21 Facts That Prove That Dependence On The Government Is Out Of Control In America
The American Dream
by Michael Snyder
If you could stay home and watch television, play video games and hang out with your friends all day at government expense, would you do it? Of course most Americans that collect money from the government each month are not abusing the system. Many truly are incapable of taking care of themselves, and others are just receiving government benefits (such as Social Security) that they feel that they have earned by a lifetime of hard work. But with each passing year the number of Americans jumping on board “the safety net” continues to grow rapidly, and a lot of these people should be able to take care of themselves. Today, the American people collectively receive more money from the government than they pay in taxes. And remember, the federal government uses our money to build roads, inspect our food and fund the military as well. So what does this say about our economy? Could it survive without all of these debt-fueled transfer payments? And what does this say about our society? At one time, our nation was known for our Protestant work ethic. What would our forefathers say about us today? The following are 21 facts that prove that dependence on the government is out of control in America…
1. According to a Congressional Budget Office study that was just released, approximately 60 percent of all U.S. households get more in transfer payments from the government than they pay in taxes. Here is more about this stunning report from Mark J. Perry’s Carpe Diem blog…
Some additional analysis and commentary will be provided here that reveal a yet-to-be discussed major implication of the CBO report – almost the entire burden: a) of all transfer payments made to American households and b) of all non-financed government spending, falls on just one group of Americans – the top one-fifth of US households by income. That’s correct, the CBO study shows that the bottom three income quintiles representing 60% of US households are “net recipients” (they receive more in transfer payments than they pay in federal taxes), the second-highest income quintile pays just slightly more in federal taxes ($14,800) than it receives in government transfer payments ($14,100), while the top 20% of American “net payer” households finance 100% of the transfer payments to the bottom 60%, as well as almost 100% of the tax revenue collected to run the federal government. Here are the details of that analysis.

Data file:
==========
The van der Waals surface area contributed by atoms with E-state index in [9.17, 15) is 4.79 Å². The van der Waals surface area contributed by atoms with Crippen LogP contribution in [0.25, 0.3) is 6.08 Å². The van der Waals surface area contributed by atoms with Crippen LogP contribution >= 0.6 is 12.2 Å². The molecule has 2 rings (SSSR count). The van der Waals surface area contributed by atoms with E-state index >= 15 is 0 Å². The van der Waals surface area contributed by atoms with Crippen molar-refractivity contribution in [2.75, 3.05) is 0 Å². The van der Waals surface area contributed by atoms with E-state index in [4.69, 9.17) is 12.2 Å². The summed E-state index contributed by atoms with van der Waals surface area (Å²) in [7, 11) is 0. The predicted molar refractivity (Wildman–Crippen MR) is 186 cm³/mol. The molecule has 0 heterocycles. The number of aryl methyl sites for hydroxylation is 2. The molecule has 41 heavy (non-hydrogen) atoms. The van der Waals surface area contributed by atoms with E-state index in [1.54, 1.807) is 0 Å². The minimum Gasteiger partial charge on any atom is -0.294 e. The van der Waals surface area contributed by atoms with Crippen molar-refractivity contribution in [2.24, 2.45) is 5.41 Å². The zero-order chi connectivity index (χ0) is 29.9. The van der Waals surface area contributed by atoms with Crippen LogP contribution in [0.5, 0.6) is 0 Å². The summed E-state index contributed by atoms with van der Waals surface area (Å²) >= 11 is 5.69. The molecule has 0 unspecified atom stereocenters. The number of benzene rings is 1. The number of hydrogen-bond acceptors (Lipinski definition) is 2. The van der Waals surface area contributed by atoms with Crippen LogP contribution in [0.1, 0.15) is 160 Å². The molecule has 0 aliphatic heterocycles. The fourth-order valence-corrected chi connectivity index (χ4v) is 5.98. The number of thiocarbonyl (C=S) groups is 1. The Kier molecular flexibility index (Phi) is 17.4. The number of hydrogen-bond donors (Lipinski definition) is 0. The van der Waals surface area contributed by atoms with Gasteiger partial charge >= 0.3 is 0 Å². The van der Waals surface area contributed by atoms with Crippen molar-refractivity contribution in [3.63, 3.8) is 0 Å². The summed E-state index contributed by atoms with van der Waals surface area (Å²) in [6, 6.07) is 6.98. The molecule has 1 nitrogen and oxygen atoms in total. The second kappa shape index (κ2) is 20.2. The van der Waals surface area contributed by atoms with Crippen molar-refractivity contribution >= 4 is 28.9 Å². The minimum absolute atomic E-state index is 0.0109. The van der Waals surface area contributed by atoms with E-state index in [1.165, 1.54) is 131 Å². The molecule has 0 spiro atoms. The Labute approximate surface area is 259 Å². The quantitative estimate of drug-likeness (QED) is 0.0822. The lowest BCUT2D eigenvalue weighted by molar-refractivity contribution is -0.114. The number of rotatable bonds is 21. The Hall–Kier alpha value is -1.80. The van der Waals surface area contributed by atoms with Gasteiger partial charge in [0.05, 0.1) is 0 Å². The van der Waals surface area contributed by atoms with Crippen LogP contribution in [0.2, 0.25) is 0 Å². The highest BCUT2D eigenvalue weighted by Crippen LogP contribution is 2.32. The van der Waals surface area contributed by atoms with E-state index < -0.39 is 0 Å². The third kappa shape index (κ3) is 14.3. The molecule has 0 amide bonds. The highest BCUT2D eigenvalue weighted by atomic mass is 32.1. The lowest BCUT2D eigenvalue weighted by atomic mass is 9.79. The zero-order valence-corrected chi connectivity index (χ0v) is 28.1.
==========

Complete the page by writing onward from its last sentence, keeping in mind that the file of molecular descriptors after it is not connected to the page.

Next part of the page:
The figures in Row 6 in the table above (and displayed in the graph above) show the amount of federal taxes paid by the average household in each income quintile minus the average amount of government transfers received by those households in 2011. For each of the three lower income quintiles, their average government transfer payments exceeded their federal taxes paid by $8,600, $12,500, and $9,100 respectively, and therefore the entire bottom 60% of US households are “net recipients” of government transfer payments.
2. About 70 percent of all government spending now goes toward dependence-creating programs.
3. From 2009 through 2013, the U.S. government spent a whopping 3.7 trillion dollars on welfare programs.
4. The percentage of the U.S. population that gets money from the federal government grew by an astounding 62 percent between 1988 and 2011.